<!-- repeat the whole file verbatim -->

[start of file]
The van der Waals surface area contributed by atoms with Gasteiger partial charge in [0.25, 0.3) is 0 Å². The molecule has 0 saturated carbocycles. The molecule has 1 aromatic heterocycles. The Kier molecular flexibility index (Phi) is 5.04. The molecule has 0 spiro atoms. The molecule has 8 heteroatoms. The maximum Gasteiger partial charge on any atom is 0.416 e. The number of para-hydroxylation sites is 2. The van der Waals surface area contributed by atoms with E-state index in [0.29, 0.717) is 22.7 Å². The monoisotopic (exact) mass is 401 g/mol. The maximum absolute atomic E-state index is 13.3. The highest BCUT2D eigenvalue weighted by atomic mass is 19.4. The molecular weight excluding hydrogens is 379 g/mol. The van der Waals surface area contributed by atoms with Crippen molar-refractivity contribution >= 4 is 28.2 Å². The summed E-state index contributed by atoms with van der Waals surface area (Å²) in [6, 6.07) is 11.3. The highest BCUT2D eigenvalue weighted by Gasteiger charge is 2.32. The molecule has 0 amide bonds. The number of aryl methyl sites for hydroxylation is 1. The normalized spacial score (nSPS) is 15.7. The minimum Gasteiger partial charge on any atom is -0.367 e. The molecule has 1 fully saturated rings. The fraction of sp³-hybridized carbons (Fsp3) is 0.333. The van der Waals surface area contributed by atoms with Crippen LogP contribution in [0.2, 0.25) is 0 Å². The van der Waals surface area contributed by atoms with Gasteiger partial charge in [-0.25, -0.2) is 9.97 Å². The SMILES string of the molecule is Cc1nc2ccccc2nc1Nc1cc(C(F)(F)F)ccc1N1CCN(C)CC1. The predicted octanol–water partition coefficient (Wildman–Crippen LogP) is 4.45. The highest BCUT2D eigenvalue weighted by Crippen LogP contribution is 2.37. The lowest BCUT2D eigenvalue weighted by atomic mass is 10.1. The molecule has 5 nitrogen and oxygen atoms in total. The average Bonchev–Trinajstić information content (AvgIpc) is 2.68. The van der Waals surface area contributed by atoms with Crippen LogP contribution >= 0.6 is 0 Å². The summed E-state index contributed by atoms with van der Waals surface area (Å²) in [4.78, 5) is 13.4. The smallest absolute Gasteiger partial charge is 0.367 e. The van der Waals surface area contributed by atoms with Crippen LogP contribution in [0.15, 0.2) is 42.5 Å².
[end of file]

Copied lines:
The van der Waals surface area contributed by atoms with Gasteiger partial charge in [0.25, 0.3) is 0 Å². The molecule has 0 saturated carbocycles. The molecule has 1 aromatic heterocycles. The Kier molecular flexibility index (Phi) is 5.04. The molecule has 0 spiro atoms. The molecule has 8 heteroatoms. The maximum Gasteiger partial charge on any atom is 0.416 e. The number of para-hydroxylation sites is 2. The van der Waals surface area contributed by atoms with E-state index in [0.29, 0.717) is 22.7 Å². The monoisotopic (exact) mass is 401 g/mol. The maximum absolute atomic E-state index is 13.3. The highest BCUT2D eigenvalue weighted by atomic mass is 19.4. The molecular weight excluding hydrogens is 379 g/mol. The van der Waals surface area contributed by atoms with Crippen molar-refractivity contribution >= 4 is 28.2 Å². The summed E-state index contributed by atoms with van der Waals surface area (Å²) in [6, 6.07) is 11.3. The highest BCUT2D eigenvalue weighted by Gasteiger charge is 2.32. The molecule has 0 amide bonds. The number of aryl methyl sites for hydroxylation is 1. The normalized spacial score (nSPS) is 15.7. The minimum Gasteiger partial charge on any atom is -0.367 e. The molecule has 1 fully saturated rings. The fraction of sp³-hybridized carbons (Fsp3) is 0.333. The van der Waals surface area contributed by atoms with Crippen LogP contribution in [0.2, 0.25) is 0 Å². The van der Waals surface area contributed by atoms with Gasteiger partial charge in [-0.25, -0.2) is 9.97 Å². The SMILES string of the molecule is Cc1nc2ccccc2nc1Nc1cc(C(F)(F)F)ccc1N1CCN(C)CC1. The predicted octanol–water partition coefficient (Wildman–Crippen LogP) is 4.45. The highest BCUT2D eigenvalue weighted by Crippen LogP contribution is 2.37. The lowest BCUT2D eigenvalue weighted by atomic mass is 10.1. The molecule has 5 nitrogen and oxygen atoms in total. The average Bonchev–Trinajstić information content (AvgIpc) is 2.68. The van der Waals surface area contributed by atoms with Crippen LogP contribution >= 0.6 is 0 Å². The summed E-state index contributed by atoms with van der Waals surface area (Å²) in [4.78, 5) is 13.4. The smallest absolute Gasteiger partial charge is 0.367 e. The van der Waals surface area contributed by atoms with Crippen LogP contribution in [0.15, 0.2) is 42.5 Å².